The San Onofre Nuclear Generating Station hasn't produced electricity… (Lenny Ignelzi / Associated…)
Though public debate over the future of the San Onofre Nuclear Generating Station is proper and healthy, it is important that customers understand exactly how their rates are calculated and how utilities' costs are recovered from long-term investments in critical electricity grid infrastructure.
On its face, Times columnist Michael Hiltzik's argument that utility customers should not have to pay for a power plant that, like San Onofre, is not currently producing electricity seems perfectly logical. But this view incorrectly assumes that Southern California Edison and San Diego Gas & Electric, the two principal owners of San Onofre, operate like retail businesses -- as if electrons generated from various sources are sold as individual commodities, like shirts at various retail outlets. But electricity cannot be stored like a shirt on a store shelf.
In California, the electric utility business is structured very differently than a normal retail or service business. And there is good reason for that: Electricity, like water, is an essential commodity. Lighting makes our streets safer at night, and air conditioning makes triple-digit summer heat waves survivable. Given that, it's crucial for society to have reliable, constantly available electricity service. It also must come at a reasonable cost: It is not a luxury item, it is an essential.
Delivering reliable electricity 24/7 requires building and maintaining a massive infrastructure of power plants, transmission lines, substations, transformers and distribution networks, plus the people to operate them. (Edison’s portion of the grid -- its rate base -- is valued at $20 billion.) This requires enormous capital investments by the utilities, capital put up by shareholders and borrowed from credit markets.
These costs are later recovered from customers in their monthly bills. To keep rates affordable, these costs are spread out over many years, decades even, and across several million customer accounts. (Under California's regulated utility system, Edison does not make a profit on the electricity it delivers to customers; instead, it gets reimbursed for the costs of operating and maintaining the grid, plus a return on the large grid investment allowed by regulators.)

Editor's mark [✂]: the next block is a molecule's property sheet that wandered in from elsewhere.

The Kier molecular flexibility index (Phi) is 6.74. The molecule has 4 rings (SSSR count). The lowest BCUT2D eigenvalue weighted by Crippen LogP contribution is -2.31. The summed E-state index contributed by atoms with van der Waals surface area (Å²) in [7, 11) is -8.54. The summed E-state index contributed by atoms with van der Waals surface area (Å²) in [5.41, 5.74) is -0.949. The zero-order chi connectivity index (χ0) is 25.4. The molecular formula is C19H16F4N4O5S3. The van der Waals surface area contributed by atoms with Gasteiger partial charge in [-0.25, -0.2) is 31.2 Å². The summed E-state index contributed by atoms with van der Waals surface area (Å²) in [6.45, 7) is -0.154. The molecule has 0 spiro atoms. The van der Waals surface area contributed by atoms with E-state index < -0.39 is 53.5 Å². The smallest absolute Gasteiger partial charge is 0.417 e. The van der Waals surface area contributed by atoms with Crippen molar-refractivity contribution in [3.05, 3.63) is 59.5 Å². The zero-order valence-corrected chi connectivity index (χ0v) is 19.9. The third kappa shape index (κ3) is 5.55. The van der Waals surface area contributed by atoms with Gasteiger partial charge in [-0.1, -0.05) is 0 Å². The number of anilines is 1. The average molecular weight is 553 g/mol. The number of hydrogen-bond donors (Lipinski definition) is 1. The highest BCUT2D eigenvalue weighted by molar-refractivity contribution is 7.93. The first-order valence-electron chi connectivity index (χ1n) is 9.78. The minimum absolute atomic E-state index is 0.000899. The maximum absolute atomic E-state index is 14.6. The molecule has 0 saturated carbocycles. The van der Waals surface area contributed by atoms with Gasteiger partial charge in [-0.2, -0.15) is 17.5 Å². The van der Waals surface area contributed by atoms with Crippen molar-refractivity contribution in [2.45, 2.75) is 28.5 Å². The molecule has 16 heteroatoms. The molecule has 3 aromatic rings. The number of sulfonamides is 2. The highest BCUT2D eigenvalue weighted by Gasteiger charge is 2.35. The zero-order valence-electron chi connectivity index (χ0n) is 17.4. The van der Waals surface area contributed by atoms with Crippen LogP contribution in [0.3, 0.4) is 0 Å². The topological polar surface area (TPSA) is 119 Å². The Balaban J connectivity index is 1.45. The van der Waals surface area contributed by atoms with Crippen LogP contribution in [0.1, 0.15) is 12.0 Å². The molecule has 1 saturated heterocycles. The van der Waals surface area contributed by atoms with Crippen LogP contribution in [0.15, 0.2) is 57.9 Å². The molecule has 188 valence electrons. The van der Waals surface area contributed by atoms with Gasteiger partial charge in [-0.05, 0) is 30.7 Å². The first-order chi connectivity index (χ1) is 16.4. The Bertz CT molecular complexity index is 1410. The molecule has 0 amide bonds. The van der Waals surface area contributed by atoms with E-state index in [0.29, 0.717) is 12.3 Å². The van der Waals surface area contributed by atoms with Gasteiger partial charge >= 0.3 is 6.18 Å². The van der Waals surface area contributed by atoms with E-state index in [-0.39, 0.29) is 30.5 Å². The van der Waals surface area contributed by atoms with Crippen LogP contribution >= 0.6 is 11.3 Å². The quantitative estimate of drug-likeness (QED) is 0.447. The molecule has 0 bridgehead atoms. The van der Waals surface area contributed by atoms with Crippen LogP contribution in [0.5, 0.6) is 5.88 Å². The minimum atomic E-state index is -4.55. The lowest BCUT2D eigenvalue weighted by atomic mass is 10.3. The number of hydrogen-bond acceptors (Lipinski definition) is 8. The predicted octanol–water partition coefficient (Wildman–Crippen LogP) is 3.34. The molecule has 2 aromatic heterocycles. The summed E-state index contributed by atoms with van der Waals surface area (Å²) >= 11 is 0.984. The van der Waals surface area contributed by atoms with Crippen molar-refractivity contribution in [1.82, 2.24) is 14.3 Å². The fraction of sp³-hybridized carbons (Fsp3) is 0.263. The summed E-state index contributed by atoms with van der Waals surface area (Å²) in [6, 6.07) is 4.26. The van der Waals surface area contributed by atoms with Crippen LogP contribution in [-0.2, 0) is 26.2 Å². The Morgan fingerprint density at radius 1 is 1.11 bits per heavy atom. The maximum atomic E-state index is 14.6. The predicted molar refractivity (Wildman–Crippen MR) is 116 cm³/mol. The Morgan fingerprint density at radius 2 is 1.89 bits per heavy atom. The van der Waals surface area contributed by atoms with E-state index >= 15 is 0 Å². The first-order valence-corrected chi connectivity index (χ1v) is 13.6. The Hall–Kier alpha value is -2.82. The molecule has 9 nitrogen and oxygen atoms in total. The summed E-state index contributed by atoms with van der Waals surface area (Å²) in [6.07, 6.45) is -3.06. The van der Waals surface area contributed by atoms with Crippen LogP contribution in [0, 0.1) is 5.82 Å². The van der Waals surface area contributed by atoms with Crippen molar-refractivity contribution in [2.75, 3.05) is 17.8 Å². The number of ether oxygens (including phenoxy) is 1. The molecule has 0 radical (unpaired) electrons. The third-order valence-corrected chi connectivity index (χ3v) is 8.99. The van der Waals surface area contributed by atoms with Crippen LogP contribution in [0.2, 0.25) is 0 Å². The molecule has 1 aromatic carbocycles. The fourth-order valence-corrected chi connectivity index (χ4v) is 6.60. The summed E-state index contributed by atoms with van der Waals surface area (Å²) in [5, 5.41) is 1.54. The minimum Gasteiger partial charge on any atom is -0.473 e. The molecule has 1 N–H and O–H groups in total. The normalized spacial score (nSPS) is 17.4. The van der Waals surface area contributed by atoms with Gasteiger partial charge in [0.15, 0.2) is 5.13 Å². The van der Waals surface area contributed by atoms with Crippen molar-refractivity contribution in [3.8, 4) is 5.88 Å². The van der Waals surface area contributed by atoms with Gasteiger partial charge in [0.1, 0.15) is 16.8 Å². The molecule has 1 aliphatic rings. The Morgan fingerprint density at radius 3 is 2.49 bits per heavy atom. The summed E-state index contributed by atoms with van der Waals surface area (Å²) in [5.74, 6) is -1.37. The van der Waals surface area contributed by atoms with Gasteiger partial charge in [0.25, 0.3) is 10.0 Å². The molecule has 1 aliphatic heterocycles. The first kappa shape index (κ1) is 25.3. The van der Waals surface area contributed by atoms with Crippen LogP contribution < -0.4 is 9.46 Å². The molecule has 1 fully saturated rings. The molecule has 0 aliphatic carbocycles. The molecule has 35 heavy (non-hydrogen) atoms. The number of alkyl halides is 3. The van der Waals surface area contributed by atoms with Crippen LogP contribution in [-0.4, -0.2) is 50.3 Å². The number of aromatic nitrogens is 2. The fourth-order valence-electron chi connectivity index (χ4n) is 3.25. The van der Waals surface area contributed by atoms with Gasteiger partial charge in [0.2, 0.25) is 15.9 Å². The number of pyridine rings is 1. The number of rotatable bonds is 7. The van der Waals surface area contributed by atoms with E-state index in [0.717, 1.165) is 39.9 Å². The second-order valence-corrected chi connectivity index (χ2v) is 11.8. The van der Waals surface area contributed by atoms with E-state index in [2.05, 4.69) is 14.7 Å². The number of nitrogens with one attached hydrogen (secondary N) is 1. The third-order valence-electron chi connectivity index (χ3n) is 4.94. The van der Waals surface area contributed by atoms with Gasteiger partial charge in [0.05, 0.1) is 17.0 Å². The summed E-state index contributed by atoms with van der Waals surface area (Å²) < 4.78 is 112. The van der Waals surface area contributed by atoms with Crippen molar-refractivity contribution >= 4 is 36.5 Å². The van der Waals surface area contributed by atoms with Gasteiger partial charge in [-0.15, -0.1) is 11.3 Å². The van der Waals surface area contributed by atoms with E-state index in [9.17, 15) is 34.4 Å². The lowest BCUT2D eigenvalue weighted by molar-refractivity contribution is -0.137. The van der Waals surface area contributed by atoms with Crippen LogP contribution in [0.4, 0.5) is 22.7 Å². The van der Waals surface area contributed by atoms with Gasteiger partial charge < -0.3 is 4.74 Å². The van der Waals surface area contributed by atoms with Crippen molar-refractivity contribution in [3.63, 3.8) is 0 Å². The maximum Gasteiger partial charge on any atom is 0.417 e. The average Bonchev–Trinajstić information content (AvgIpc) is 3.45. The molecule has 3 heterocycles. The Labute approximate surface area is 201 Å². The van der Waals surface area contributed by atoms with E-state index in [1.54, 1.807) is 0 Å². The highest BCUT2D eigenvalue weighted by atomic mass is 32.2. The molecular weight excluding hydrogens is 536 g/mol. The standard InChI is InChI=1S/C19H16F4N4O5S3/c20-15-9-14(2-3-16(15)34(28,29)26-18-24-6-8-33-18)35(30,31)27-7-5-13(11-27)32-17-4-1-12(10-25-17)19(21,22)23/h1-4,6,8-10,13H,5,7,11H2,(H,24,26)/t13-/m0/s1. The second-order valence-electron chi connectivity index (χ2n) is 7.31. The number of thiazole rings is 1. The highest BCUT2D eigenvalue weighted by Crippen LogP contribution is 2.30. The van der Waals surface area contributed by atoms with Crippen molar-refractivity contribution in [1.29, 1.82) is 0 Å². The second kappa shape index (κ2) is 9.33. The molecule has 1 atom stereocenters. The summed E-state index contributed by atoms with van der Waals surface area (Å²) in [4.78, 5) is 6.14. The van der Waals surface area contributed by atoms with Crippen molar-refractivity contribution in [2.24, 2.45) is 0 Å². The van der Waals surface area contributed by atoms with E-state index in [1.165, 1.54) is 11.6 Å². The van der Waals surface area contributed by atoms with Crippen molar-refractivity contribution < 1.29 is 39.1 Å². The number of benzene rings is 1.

Because all electricity in the grid is the same no matter where it comes from -- solar panels, wind farms or nuclear plants -- what customers are paying for is the constant supply of power from the entire grid, regardless of which components are currently offline.
Until January 2012, San Onofre had been providing clean, reliable and affordable power for nearly 30 years, and the total costs for those decades of service have not yet been completely recovered. Even when San Onofre is offline, there are considerable ongoing costs associated with maintaining it. There are costs for security and safety, storage of spent fuel, and funds accumulating for its eventual decommissioning, among others.
The bottom line is that, with or without San Onofre, utility customers are getting exactly what they are paying for: reliable electric service at fair rates that are set by state regulators to reflect the cost of providing such service.
The debate over funding for San Onofre will continue through the normal regulatory process. The California Public Utilities Commission will decide what's fair for ratepayers and utilities. But it is important not to lose sight of the larger issue: San Onofre is a vital part of the electric grid that serves Southern California, and it should be returned to service as soon as it can be safely done.
San Onofre's 2,200 megawatts of peak output are a crucial contributor to California's ambitious clean-energy goals. Its strategic location between the Los Angeles and San Diego population centers provides crucial voltage support for the entire Southern California grid. Future replacement generation and transmission will be expensive and controversial as well. Cutting off funding for San Onofre right now would be premature and would hinder efforts to bring the plant back online. And that is something that Southern Californians truly cannot afford.
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Ronald Litzinger is president of Southern California Edison.
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